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Thread: Bug Out Bag Questions !

  1. #1

    Default Bug Out Bag Questions !

    So I have a bug out bag . I think its pretty much complete . But my main question is "How do you know when your bug out bag is done" ? Is it ever done ? Is not then what else do I put in it ? All answers to these questions are appreciated . Thanks .


  2. #2
    Senior Member natertot's Avatar
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    Cameron,

    I don't think that one's preps are ever "done" in that you can sit back and never worry or come up with something else. Once you feel the bag is done, take it on a test run. Find out what was helpful and keep those items. Find out what wasn't helpful and get rid of those items. Find out what would have worked better and replace those items. Find out what you found yourself saying "Gee, I wish I had......" and add those items.

    Then there are the seasons to deal with. I am not humping a parka and wool socks around in the summer, for example. Likewise, I am not keeping bug repellant around in the winter.

    You also have to routinely inspect you gear. Make sure it is serviceable, nothing has leaked, rotate expiration dates, etc.

    Just some things for you to consider.
    ”There's nothing glorious in dying. Anyone can do it.” ~Johnny Rotten

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    Thank you so much ! Thats exactally what I was looking for . +1 Rep for you !

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    Senior Member natertot's Avatar
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    We are all here to learn. I have definitely learned a lot here and continue to do so. I'm sure others will add there input too. Thanks.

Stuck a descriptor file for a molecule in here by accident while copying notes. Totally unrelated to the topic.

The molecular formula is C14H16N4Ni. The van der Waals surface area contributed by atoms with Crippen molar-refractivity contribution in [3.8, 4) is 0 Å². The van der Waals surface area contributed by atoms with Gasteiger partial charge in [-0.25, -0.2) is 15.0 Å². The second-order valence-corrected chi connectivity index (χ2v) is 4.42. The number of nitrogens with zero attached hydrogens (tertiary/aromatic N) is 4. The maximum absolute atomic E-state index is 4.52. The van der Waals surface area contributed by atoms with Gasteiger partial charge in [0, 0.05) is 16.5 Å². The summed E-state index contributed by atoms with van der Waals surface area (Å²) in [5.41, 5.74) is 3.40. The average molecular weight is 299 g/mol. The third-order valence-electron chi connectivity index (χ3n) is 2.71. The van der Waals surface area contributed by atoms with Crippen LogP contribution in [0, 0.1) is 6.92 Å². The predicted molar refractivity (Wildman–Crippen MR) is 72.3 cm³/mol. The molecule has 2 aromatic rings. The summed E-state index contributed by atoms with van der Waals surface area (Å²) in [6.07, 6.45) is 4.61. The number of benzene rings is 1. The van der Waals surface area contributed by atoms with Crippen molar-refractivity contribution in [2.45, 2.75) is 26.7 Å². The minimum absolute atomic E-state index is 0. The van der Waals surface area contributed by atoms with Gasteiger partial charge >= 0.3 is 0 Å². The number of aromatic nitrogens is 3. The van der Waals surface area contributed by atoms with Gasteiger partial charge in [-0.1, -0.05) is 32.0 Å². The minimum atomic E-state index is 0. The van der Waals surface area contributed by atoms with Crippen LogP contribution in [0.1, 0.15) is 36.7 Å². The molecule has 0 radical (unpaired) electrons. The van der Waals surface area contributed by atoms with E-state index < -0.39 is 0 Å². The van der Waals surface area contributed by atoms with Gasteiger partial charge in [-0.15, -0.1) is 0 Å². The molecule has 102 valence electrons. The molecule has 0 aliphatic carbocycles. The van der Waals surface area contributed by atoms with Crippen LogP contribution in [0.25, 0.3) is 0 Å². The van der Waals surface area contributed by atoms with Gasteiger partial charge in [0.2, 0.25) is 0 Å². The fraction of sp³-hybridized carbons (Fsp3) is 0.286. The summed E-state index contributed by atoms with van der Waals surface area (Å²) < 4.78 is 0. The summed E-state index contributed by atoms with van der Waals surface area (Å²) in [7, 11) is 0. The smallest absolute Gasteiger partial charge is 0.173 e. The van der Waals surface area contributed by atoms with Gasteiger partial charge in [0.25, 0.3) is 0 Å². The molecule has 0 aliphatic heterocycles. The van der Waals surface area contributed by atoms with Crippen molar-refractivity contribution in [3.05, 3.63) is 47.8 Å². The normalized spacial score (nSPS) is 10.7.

”There's nothing glorious in dying. Anyone can do it.” ~Johnny Rotten

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    Senior Member hunter63's Avatar
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    BOB, GHB, GOOD, SHTF, TEOTWAWKI and going to flea markets bags or even gym bags are never done.

    Hopefully as you get older and start driving you can afford to fill your vehicle with gear.....

    It's like finding the holy grail or finding the end on the internet.....

    Have fun with it, it will stretch your mind and skills....of you actually try and use your gear.
    Geezer Squad....Charter Member #1
    Evoking the 50 year old rule...
    First 50 years...worried about the small stuff...second 50 years....Not so much
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    Senior Member Old GI's Avatar
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    Just remember - you will replace, delete and add things over the years. Also, remember if items have shelf/service life, you need to rotate in and out.
    When Wealth is Lost, Nothing is Lost;
    When Health is Lost, Something is Lost;
    When Character is Lost, ALL IS LOST!!!!!!!

    Colonel Charles Hyatt circa 1880

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    Super-duper Moderator Sarge47's Avatar
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    Cool Well, since you asked...

    Quote Originally Posted by Cameron_May27 View Post
    So I have a bug out bag . I think its pretty much complete . But my main question is "How do you know when your bug out bag is done" ?
    Stick a fork in it!....

    Seriously though, check out this book, it's a great help!

    http://www.amazon.com/Build-Perfect-...ect+bugout+bag

    SARGE
    "Two things are infinite: the universe and human stupidity; and I'm not sure about the the universe."
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  8. #8